ON SPORTS: Jaguars junior makes his pitch to Astros
May 28, 2014 at 12:28 a.m.
• Appearances: 34
• Innings pitched: 71.1
• Hits: 45
• Earned runs: 13
• Walks: 21
• Strikeouts: 86
• Batting average against: .178
• Record: 3-6
• Saves: 13*
Andre Del Bosque will be at Minute Maid Park in Houston on Monday.
The UHV pitcher hopes to be back at the park in a Houston Astros uniform in the near future.
Del Bosque will work out with Astros' prospects in preparation for the June 5 to 7 Major League Baseball First-Year Player Draft.
Del Bosque, 23, is likely to become the first player from UHV ever selected in the draft.
"I knew I had some looks, and I knew that if I stayed healthy, it could be a possibility," Del Bosque said. "Now, it's all coming together."
Del Bosque put himself in a position to be drafted through hard work and perseverance after completing his high school career at St. Joseph in 2009.
Del Bosque made the Temple College team as a walk-on but suffered a pair of elbow injuries that forced him to undergo Tommy John surgery.
Del Bosque played one season at Temple, mostly in the outfield and at designated hitter, before attending a UHV tryout in 2012.
The Jaguars liked what they saw but were initially reluctant to take a chance on Del Bosque because of his arm troubles.
But they relented after Del Bosque's uncle, Orlando Chapa, pleaded his nephew's case with UHV pitching coach Doug Heinold.
Heinold spoke with head coach Terry Puhl, who got a positive report about Del Bosque from Temple College.
"He had to work through some injuries," Heinold said. "He was really overdoing it. He finally got to where he needed to be as far as injuries. He's a totally different pitcher."
Del Bosque's injury problems continued at UHV when he tore an oblique muscle in an intrasquad game a week before the 2013 season opener.
But he recovered in time to pitch in 12 games out of the bullpen and had a 1-0 record with two saves.
Del Bosque showed he was fully recovered by pitching in Canada last summer before returning to UHV for his junior season.
Puhl initially planned to use Del Bosque as a starter but moved him to the closer's role out of necessity.
Del Bosque obliterated the school record for saves with 13. He made a team-high 34 appearances and had 86 strikeouts in 71.1 innings.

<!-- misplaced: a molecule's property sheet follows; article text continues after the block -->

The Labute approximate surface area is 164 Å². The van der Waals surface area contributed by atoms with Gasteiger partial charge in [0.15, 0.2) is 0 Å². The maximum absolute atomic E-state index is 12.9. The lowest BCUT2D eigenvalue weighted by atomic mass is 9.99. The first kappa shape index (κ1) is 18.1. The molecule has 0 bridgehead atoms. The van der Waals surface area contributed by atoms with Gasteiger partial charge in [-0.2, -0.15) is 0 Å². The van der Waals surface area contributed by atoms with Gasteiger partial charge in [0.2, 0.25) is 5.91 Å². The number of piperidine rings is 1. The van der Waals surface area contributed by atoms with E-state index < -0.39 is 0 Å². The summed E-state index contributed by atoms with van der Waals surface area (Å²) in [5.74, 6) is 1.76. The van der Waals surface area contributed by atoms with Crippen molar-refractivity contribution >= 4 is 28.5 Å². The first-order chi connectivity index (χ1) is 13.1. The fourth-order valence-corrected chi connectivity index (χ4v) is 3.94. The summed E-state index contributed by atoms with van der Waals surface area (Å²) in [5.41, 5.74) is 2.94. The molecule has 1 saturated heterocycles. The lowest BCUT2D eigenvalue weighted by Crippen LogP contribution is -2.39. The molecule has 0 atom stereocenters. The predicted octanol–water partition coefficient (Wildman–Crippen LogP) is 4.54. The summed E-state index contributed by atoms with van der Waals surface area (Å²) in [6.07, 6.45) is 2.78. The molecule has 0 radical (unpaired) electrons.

"It actually kind of helped me get ready faster since I was throwing back-to-back days," Del Bosque said. "It didn't take me long to get ready in the bullpen. So that was kind of cool. Eventually, my body started getting used to that - throwing back-to-back days - so I wasn't as sore as I was at the beginning of the year."
Del Bosque's velocity improved as his arm became stronger, and scouts began to take notice.
He was consistently clocked in the low 90s during the regular season and touched the mid-90s during the Association of Independent Institutions tournament in Lynn, Mass.
"He's learned about working hitters," Heinold said. "He's been improving with his slider and his cutter and keeping his pitches down. He gets a lot of swings and misses, and that's something the scouts look at."
Del Bosque recently traveled to Fort Worth to work out for the Cincinnati Reds.
"They had like 10 pitchers and 15 to 20 position players," he said. "They had me throw five of each of my pitches - five fastballs, five sliders, five curveballs, five changeups and five more fastballs. I was throwing up everything. I was so nervous."
Puhl relied heavily on Del Bosque during the team's run to the NAIA championship tournament and wasn't surprised to see him become a pro prospect.
"Whenever a player at the NAIA level gets drafted, it shows that the program is developing players and making connections so that player can get seen by scouts," Puhl said. "He was able to show his talent with the innings he pitched and what he accomplished."
Del Bosque has enjoyed speaking with scouts from different teams and has appreciated the advice he's received from Puhl and Heinold.
"I told him not to try and be someone he's not, and don't do anything different," said Heinold, who was a first-round selection by the New York Yankees out of Stroman High School in 1973. "He's already done what he needed to do. It's all about getting an opportunity."
Del Bosque has one year of eligibility remaining at UHV and is a semester away from getting a degree in biology.
But there's little doubt he's anxious to begin his professional career.
"I want to get drafted, and I want to sign," Del Bosque said. "I hope it's the Astros, too. I'd like that."
Mike Forman is a sports writer for the Victoria Advocate. Contact him at 361-580-6588 or firstname.lastname@example.org or comment on this column at AdvoSports.com.